What started as an idle brag to his college buddies years ago has turned into a second career for Bob Shoudt of Royersford, Montgomery County.

"I'd be hanging out with friends and we'd be eating things like chips or whatever, and I'd say, ‘I bet I can eat more of these than you can,'" Shoudt said. "And funny enough, I could!"

Armed with that knowledge, he began entering - and winning - eating contests.

"I'd win enough to buy a new sofa or something," Shoudt recalled.

Now, however, he has distinguished himself in the sport of competitive eating - and yes, it is a sport, overseen by the International Federation of Competitive Eating (IFoCE).

Contending under the name "Notorious B.O.B.," Shoudt has taken on challengers across the U.S. and Europe and has wolfed down everything from shoo fly pies to gallons of chowder.

Bob Shoudt poses outside his sponsor, Phamous Phil's BBQ

Shoudt's preparations for his sixth appearance at the upcoming Wing Bowl 24 brought him to Phamous Phil's BBQ and Grille in Limerick. Owner-chef Phil Schmidt and his wife Robin voluntarily backed the champion chomper - partnering with Clemens Meats in Norristown, donor of 400 chicken wings to the cause.

Shoudt is big (six-two, 278 pounds), but he's not chunky. On the contrary, his weight is well distributed on his frame, and he appears downright fit for someone who can down 54 cupcakes in eight minutes. He keeps himself fit with activities that include mountain climbing.

"It's all part of the training," Shoudt said. "I can't have a huge gut because I need to be seated during these competitions. Extra weight around my middle leaves less room."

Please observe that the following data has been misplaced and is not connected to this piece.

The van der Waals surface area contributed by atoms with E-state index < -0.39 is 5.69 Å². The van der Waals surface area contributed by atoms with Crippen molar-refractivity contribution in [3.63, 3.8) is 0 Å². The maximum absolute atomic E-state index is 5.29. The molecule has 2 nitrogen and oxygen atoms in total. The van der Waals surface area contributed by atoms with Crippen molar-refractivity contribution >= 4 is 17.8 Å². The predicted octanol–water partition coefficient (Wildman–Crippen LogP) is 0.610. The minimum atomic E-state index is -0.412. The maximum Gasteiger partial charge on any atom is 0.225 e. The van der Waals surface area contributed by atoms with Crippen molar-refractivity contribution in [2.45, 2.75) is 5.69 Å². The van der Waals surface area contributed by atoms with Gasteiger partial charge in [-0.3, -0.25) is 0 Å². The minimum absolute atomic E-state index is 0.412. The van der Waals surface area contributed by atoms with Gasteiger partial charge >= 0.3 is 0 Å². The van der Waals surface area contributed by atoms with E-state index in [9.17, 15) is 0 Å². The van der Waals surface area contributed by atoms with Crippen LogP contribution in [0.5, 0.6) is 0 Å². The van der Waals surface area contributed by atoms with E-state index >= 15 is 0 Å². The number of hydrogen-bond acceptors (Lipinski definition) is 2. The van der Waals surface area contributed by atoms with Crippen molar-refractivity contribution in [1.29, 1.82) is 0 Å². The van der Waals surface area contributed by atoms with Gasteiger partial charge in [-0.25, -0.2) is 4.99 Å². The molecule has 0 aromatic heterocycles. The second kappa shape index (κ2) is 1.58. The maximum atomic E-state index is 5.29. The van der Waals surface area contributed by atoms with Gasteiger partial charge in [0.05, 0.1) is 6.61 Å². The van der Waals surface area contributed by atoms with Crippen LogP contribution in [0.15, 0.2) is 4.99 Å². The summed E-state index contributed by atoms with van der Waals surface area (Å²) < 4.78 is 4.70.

Shoudt's pre-competition prep involves drinking massive amounts of water: three gallons a day over a two-hour period.

Notorious B.O.B. poses with Phamous Phil's owner Phil Schmidt.

"Think of the stomach as a muscle," he explained. "It's like a balloon. If you try to blow up a new balloon, it's kind of stiff.

"But if you stretch it out, it becomes easier to blow up. It's the same with my stomach. I stretch it to enable it to take in more food."

The danger associated with consuming huge amounts of water leads Shoudt to work closely with his physician to ensure his ongoing safety.

Shoudt's wins rely on two aspects, technique and speed. Perfecting the one leads to success with the other.

With the freedom to experiment at Phamous Phil's, Shoudt tried several methods for turning a basket of savory wings into a pile of stripped bones. One involved pushing the wings against the table-top, making the meat easier to remove with his teeth. The other had Shoudt smooshing the chicken with his thumb into a quickly-eaten clump.

Notorious B.O.B. works on what he hopes will be his winning technique.

Although Shoudt was focusing more on process than time, he still managed to polish off 100 wings in about 15 minutes.

I asked Shoudt about his stage name, and he surprisingly turned introspective.

"It was a joke," he said, "taken from Notorious B.I.G., the rapper.

"But at one of my early competitions, I heard the announcer say ‘Here's Notorious B.O.B!' And I thought, ‘I've got to change that. I'm not Notorious Bob. I'm more Humble Bob.'

Bob Shoudt is Notorious B.O.B. "Then one of my fans made me a huge necklace with B.O.B. on it. And I knew with that kind of bling, there was no way I could use a different name."

Fan selfies with Shoudt wearing the necklace have become a sought-after goal of many of his followers named Bob. He happily agrees to pose.

"For me," Shoudt reflected, "this is really just a way of supplementing my income." Stoudt is an IT professional at SEI Investments.

"The prize money goes to my kids' tuition, their books, stuff like that. It's all about supporting my family."

Wing Bowl fans who want a convenient method of attending the 2016 competition can avoid the hassles (and parking fees) of taking a hotel room downtown. Instead, check into one of the accommodations listed on our website, set an early wake-up call and commute via mass transit, leaving the stress to the spectators who choose to drive to South Philadelphia.